The flood gates have opened in the ebook marketplace. It is now so easy to self-publish that anyone and everyone is doing it. But is that a good thing?
For every new release onto the market, existing ebook sales get diluted. Ebooks don't have a shelf life. They are eternal, there forever unless the author/publisher takes them down, or the etailer decides to remove them for some reason. Just how many ebooks can the market sustain before even the best of writers are making very little money from their hard work?
In the past few months I've seen my ebook sales diluted to about a quarter of what they were. This is due, in part, to the tough economic climate. But having even more of an impact on sales is the proliferation of new books. Ebooks are literally exploding! New authors and new books are being published every second of the day. Ebook publishing platform, Smashwords, will have published around 90,000 ebooks by the end of 2011, as compared to a total of 28,800 at the end of 2010. That's tripled in one year! And not every self-published author distributes through SW. Many are content to just hawk their wares on Amazon's Kindle platform.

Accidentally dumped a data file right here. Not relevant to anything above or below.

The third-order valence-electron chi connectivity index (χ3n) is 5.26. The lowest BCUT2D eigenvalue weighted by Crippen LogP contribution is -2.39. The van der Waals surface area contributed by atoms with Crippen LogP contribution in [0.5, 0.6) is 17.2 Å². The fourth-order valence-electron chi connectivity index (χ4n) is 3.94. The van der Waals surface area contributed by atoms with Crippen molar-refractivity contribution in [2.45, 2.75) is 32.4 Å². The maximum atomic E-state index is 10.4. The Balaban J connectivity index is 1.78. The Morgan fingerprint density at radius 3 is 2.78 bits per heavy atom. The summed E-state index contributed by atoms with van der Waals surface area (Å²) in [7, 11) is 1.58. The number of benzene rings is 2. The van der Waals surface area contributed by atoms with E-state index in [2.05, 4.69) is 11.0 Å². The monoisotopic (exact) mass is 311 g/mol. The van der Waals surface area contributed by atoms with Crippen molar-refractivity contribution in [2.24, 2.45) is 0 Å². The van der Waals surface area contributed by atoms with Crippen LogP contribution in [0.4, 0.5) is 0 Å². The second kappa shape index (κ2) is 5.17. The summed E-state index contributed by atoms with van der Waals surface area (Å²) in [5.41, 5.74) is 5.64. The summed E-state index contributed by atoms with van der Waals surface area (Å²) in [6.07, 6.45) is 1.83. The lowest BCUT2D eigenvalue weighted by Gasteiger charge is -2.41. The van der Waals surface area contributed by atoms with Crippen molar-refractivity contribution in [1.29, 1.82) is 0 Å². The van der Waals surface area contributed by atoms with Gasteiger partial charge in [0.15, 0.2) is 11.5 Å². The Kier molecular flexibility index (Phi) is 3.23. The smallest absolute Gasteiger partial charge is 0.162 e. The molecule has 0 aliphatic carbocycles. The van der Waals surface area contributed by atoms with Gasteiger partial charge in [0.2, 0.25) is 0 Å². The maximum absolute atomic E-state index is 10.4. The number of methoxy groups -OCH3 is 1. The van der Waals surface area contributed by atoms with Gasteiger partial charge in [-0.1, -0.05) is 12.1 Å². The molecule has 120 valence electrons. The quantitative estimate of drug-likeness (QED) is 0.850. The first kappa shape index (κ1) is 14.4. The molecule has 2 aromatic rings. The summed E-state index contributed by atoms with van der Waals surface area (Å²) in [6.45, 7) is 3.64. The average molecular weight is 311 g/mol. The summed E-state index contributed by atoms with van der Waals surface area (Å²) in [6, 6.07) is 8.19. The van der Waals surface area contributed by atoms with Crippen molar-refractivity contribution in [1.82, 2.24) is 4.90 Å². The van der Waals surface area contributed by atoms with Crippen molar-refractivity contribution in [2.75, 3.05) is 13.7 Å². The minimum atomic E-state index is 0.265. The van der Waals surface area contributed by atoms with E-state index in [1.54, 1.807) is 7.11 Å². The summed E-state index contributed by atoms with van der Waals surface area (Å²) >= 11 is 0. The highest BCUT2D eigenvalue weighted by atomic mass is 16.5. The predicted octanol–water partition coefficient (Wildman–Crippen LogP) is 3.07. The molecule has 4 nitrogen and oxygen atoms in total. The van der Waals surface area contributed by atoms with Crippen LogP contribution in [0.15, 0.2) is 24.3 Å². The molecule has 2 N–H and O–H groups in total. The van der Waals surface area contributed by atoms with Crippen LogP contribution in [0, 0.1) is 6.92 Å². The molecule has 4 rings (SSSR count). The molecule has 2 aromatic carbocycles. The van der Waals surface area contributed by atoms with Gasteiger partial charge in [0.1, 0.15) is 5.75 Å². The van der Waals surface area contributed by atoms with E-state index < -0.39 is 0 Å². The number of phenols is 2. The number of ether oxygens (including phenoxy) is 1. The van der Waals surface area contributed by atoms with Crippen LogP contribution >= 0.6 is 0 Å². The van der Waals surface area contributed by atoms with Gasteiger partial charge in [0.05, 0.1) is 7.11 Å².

So where does this end? How many ebooks are going to be on the market by the end of 2012? Can websites like Amazon and the iBookstore continue to just upload book after book endlessly?
The only real answer to this is some form of quality control. Many ebooks are brilliant, the majority are quite good, but just as many should never have the chance to see the light of day. After all, not everyone is a writer, but these days anyone can be a writer. Poor writing, grammer, sentence composition and endless typos often place an ugly and permanent scar on the face of self-publishing. The etailers will eventually need to start enforcing some form of quality control or their websites will ultimately drown in a rising tide of ebooks.
My Kindle Books